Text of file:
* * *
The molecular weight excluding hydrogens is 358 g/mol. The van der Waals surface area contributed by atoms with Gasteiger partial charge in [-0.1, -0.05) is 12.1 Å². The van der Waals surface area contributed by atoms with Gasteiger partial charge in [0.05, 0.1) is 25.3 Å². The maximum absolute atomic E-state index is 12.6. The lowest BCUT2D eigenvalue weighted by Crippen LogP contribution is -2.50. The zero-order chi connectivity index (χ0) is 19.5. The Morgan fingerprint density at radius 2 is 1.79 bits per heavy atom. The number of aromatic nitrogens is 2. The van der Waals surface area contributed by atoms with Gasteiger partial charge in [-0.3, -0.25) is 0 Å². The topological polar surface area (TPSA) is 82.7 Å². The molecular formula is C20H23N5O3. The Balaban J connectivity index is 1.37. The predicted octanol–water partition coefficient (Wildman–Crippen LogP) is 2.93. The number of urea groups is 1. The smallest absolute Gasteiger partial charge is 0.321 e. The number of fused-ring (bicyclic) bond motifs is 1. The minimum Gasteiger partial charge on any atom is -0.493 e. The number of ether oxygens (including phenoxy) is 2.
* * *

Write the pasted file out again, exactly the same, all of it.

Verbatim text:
The molecular weight excluding hydrogens is 358 g/mol. The van der Waals surface area contributed by atoms with Gasteiger partial charge in [-0.1, -0.05) is 12.1 Å². The van der Waals surface area contributed by atoms with Gasteiger partial charge in [0.05, 0.1) is 25.3 Å². The maximum absolute atomic E-state index is 12.6. The lowest BCUT2D eigenvalue weighted by Crippen LogP contribution is -2.50. The zero-order chi connectivity index (χ0) is 19.5. The Morgan fingerprint density at radius 2 is 1.79 bits per heavy atom. The number of aromatic nitrogens is 2. The van der Waals surface area contributed by atoms with Gasteiger partial charge in [-0.3, -0.25) is 0 Å². The topological polar surface area (TPSA) is 82.7 Å². The molecular formula is C20H23N5O3. The Balaban J connectivity index is 1.37. The predicted octanol–water partition coefficient (Wildman–Crippen LogP) is 2.93. The number of urea groups is 1. The smallest absolute Gasteiger partial charge is 0.321 e. The number of fused-ring (bicyclic) bond motifs is 1. The minimum Gasteiger partial charge on any atom is -0.493 e. The number of ether oxygens (including phenoxy) is 2.